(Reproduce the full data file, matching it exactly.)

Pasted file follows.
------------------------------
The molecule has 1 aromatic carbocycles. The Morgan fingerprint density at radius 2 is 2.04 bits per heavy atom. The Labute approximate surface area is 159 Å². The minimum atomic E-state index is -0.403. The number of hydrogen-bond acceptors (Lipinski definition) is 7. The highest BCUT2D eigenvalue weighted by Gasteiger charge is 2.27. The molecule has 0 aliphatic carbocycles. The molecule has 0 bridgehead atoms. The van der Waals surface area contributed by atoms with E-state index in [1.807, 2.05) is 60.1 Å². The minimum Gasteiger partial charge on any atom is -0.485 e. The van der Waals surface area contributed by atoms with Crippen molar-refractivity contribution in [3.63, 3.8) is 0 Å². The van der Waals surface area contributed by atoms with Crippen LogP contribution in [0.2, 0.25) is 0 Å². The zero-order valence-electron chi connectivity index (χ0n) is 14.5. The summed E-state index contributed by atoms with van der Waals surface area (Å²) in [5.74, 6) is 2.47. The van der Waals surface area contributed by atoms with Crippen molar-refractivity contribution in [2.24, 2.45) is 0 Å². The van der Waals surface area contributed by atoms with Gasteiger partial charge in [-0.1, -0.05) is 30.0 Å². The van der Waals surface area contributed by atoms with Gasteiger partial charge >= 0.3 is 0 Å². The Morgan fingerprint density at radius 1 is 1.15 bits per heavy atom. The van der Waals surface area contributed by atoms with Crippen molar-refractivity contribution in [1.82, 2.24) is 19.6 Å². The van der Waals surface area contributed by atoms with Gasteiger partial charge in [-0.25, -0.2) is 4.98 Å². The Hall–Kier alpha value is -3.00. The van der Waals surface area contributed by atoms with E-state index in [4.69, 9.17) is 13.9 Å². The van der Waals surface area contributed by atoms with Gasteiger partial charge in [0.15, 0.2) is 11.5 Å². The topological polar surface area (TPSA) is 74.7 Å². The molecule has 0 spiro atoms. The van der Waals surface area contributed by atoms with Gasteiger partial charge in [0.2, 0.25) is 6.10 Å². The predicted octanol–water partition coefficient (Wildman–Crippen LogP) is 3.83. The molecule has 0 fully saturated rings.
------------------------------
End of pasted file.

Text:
The molecule has 1 aromatic carbocycles. The Morgan fingerprint density at radius 2 is 2.04 bits per heavy atom. The Labute approximate surface area is 159 Å². The minimum atomic E-state index is -0.403. The number of hydrogen-bond acceptors (Lipinski definition) is 7. The highest BCUT2D eigenvalue weighted by Gasteiger charge is 2.27. The molecule has 0 aliphatic carbocycles. The molecule has 0 bridgehead atoms. The van der Waals surface area contributed by atoms with E-state index in [1.807, 2.05) is 60.1 Å². The minimum Gasteiger partial charge on any atom is -0.485 e. The van der Waals surface area contributed by atoms with Crippen molar-refractivity contribution in [3.63, 3.8) is 0 Å². The van der Waals surface area contributed by atoms with Crippen LogP contribution in [0.2, 0.25) is 0 Å². The zero-order valence-electron chi connectivity index (χ0n) is 14.5. The summed E-state index contributed by atoms with van der Waals surface area (Å²) in [5.74, 6) is 2.47. The van der Waals surface area contributed by atoms with Crippen molar-refractivity contribution in [2.24, 2.45) is 0 Å². The van der Waals surface area contributed by atoms with Gasteiger partial charge in [-0.1, -0.05) is 30.0 Å². The van der Waals surface area contributed by atoms with Gasteiger partial charge >= 0.3 is 0 Å². The Morgan fingerprint density at radius 1 is 1.15 bits per heavy atom. The van der Waals surface area contributed by atoms with Crippen molar-refractivity contribution in [1.82, 2.24) is 19.6 Å². The van der Waals surface area contributed by atoms with Gasteiger partial charge in [-0.25, -0.2) is 4.98 Å². The Hall–Kier alpha value is -3.00. The van der Waals surface area contributed by atoms with E-state index in [4.69, 9.17) is 13.9 Å². The van der Waals surface area contributed by atoms with Gasteiger partial charge in [0.15, 0.2) is 11.5 Å². The topological polar surface area (TPSA) is 74.7 Å². The molecule has 0 spiro atoms. The van der Waals surface area contributed by atoms with Gasteiger partial charge in [0.2, 0.25) is 6.10 Å². The predicted octanol–water partition coefficient (Wildman–Crippen LogP) is 3.83. The molecule has 0 fully saturated rings.